on August 28, 2009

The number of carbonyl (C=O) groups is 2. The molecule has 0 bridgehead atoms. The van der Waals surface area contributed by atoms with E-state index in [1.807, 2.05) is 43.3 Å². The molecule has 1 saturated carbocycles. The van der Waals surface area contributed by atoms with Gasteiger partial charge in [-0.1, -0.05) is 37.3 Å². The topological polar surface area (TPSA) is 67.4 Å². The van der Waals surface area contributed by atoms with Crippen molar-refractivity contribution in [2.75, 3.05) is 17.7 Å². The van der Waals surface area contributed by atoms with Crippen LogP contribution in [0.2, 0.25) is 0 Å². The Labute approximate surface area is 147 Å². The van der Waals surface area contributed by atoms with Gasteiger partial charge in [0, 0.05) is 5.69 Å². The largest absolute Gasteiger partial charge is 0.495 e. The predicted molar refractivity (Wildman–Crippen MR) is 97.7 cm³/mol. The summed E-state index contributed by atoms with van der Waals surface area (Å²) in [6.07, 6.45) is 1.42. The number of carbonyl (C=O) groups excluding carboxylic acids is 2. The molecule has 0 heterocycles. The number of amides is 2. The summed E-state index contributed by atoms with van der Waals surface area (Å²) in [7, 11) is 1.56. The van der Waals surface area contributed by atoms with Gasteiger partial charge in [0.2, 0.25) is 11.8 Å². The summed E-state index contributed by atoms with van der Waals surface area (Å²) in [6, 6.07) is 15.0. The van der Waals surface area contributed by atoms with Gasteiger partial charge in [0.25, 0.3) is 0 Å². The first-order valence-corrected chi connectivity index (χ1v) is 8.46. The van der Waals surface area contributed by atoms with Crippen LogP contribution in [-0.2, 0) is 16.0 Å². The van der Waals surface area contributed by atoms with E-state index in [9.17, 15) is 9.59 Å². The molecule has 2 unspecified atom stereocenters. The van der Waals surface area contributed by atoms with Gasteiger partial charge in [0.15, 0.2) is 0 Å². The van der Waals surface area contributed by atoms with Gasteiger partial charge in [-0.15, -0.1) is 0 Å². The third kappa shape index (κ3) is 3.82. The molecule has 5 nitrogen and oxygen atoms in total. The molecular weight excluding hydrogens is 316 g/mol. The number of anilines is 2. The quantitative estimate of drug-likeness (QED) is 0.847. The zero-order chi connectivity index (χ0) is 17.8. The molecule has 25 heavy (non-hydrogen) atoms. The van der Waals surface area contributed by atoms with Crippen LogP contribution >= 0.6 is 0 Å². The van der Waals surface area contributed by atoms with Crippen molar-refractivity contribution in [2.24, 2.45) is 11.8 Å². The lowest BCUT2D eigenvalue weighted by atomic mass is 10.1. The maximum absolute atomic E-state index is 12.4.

This is America's national cemetery for military personnel and I think it is another one of those places which is a must see for anyone visiting DC. GETTING THERE: There is plenty of public transportation which goes there, including the metro (get off at Arlington National Cemetery). There is also a car park, which costs $1.75 for the first 3 hours and $2 per hour after that. We left our car in the car park and then picked up a tour for the rest of DC from the cemetery which is a good idea because parking can be very tricky in DC. PRICES AND OPENING: The cemetery is completely free. However, if you can't face walking around the cemetery and need to take transport you can go around with Tourmobile. This company is the only one which can drive its tours around the cemetery itself and seemed to be one of the best tour companies in Washington. The tour was $27 each for the Arlington and DC parts combined. I would highly recommend this as it gives you lots of information, gets you close to the attractions and you can get on and off as many times as you want in the day. The cemetery opens at 8am every morning (including Christmas). In the summer months (Apr.-Sept.) it closes at 7pm and in the winter months (Oct.-Mar.) it closes at 5pm. SOME HISTORY: Arlington Cemetery was originally the part of the grounds of Arlington House. The land was taken from the Lee family (Robert E. Lee was a general during the American Civil War) for the burial of Civil War soldiers. The first burial was in 1864. Since then there have been over 300 000 people buried there. THE EXPERIENCE: The entrance building has toilets, an information desk, ticket counter for the Tourmobile company, a shop and a small display about the cemetery. We bought our tickets for the Tourmobile bus and then made our way out to the bus stop which is just outside. The buses are very regular so you won't have to wait more than about 10 minutes. Each bus has a driver and a tour guide. The guides seemed to be retired people. You firstly make your way to the Kennedy gravesite. As you go around the guide talks to you. The guides were mostly really good. They were friendly and gave loads of interesting information that you don't get from walking around yourself. Once the bus stopped we made our way up a short hill to the Kennedy gravesite. This is where JFK is buried. He is one of only two presidents buried in the cemetery (the other is William H. Taft). Also buried at the site are Jackie Kennedy, their son Patrick and a stillborn daughter. The assassination of JFK is one of the most famous events of the 20th century. Whenever I speak to people who were alive at the time they always remember where they were when they heard about it. The graves themselves are very simple. There are two large, flat, black slabs set into the ground, one for JFK and one for Jackie and two smaller stones for the children. Behind the stones there is an eternal flame. The site is usually very busy meaning you will probably wait a few minutes to get close. Standing at this site is quite moving when you think of how Kennedy died. There is a spectacular view of Washington itself from the grave site. Just below the graves on a platform overlooking the city Kennedy's inauguration address has been carved into the stone. This includes the famous line 'And so, my fellow Americans: ask not what your country can do for you - ask what you can do for your country'. Just around the corner from the JFK grave is the grave of his brother Bobby. I think a lot of people could miss this one. It is a very simple white cross on the edge of a path. Behind this as you look at it is a small pool of water with quotes from Bobby Kennedy's civil rights efforts. We spent about 20 minutes at the Kennedy gravesite before getting on to another bus to take us to the next stop. The buses only stop at each stop for about 8 minutes so you won't really have time to get back on the same bus. As you drive through the cemetery you get an idea of just how vast it is. Arlington still has around 28 funerals and internments a day which means that you are quite likely to see one. There are not very many non-military personnel buried at Arlington. One which we drove past was the grave of the pilot of the plane which flew into the Pentagon on 9/11. Our second stop was the Tomb of the Unknowns and the Amphitheatre. It was built in 1920. This has the names of various battalions inscribed into it along with quotes from Washington ('When we assumed the soldier we did not lay aside the citizen') and Lincoln ('We here highly resolve that these dead shall not have died in vain'). It also has the quote 'Dulce et decorum est pro patria mori' (it is sweet and fitting to die for your country) which is famous as the 'old lie' in Wilfred Owen's poem written during the First World War. Despite the fact that I think this quote shouldn't be on any memorial (I agree with Owen), I liked the rest of the Amphitheatre. The Tombs of the Unknowns are behind the Amphitheatre. Here there are four tombs. The main tomb which you can see is the white sarcophagus. Underneath this is the tomb of the First World War soldier. There are three other tombs which are represented by white slab grave stones. These contained soldiers from World War Two, the Korean War and the Vietnam War. I say contained because the Vietnam tomb now lies empty as they identified the body and it was reburied by his family. There is a soldier on guard here all the time. This part of the visit was very moving, the silence in this part of the cemetery is very obvious from everyone being engrossed in the surroundings and the tombs. Opposite the Amphitheatre there are two other memorials which are worth looking at. The first is the memorial to the Maine disaster. This is made up from the mast of the USS Maine which sunk in 1898. The ship was destroyed by the Spanish off the coast of Cuba and took 260 lives. The memorial is interesting because it is quite different to other memorials, its not white marble and pristine looking - it looks a little worn but just as moving. The other memorial is the memorial to the astronauts who died in the Challenger disaster. This is a bronze plaque which shows the space shuttle and images of the seven astronauts who died when the Challenger exploded. I like this memorial as it is very simple but the faces of the astronauts makes it very effective and more poignant. Their remains are buried below the memorial. Alongside this is a memorial dedicated to the astronauts in the Columbia Disaster. There are many other memorials throughout the cemetery but since we only had a short time we did not see these. The final stop on the tour is Arlington House. We did not go inside this due to time constraints. I have been in before but it was a good few years ago. From what I can remember it is well worth a visit. This is the house of Robert E. Lee and his wife Mary Anna Randolph Custis and is set out as it was in the time of the Civil War. The house is at the top of the hill so it has great views over the city as well. At the end of our visit we went to the shop. This was small and had the usual tourist fare of Washington postcards, posters and books. The prices were reasonable and I bought a book which I saw somewhere else later in the day at a more expensive price. CONCLUSION: So that should be a fair idea of what's to be seen in Arlington. There is a lot there and if you walk around and look at lots of the graves you can spend quite a long time here. It is definitely somewhere that I think is essential to visit if you're in Washington. I found the various memorials very moving and just the sheer volume of graves gets to you. If you have the time, spend it looking more closely at the graves, some of the inscriptions are really interesting. Even for those not hugely interested in American history I think this place is a must see. I think it's especially interesting for the generations that remember the Second World War, Korean and Vietnam Wars and the death of JFK.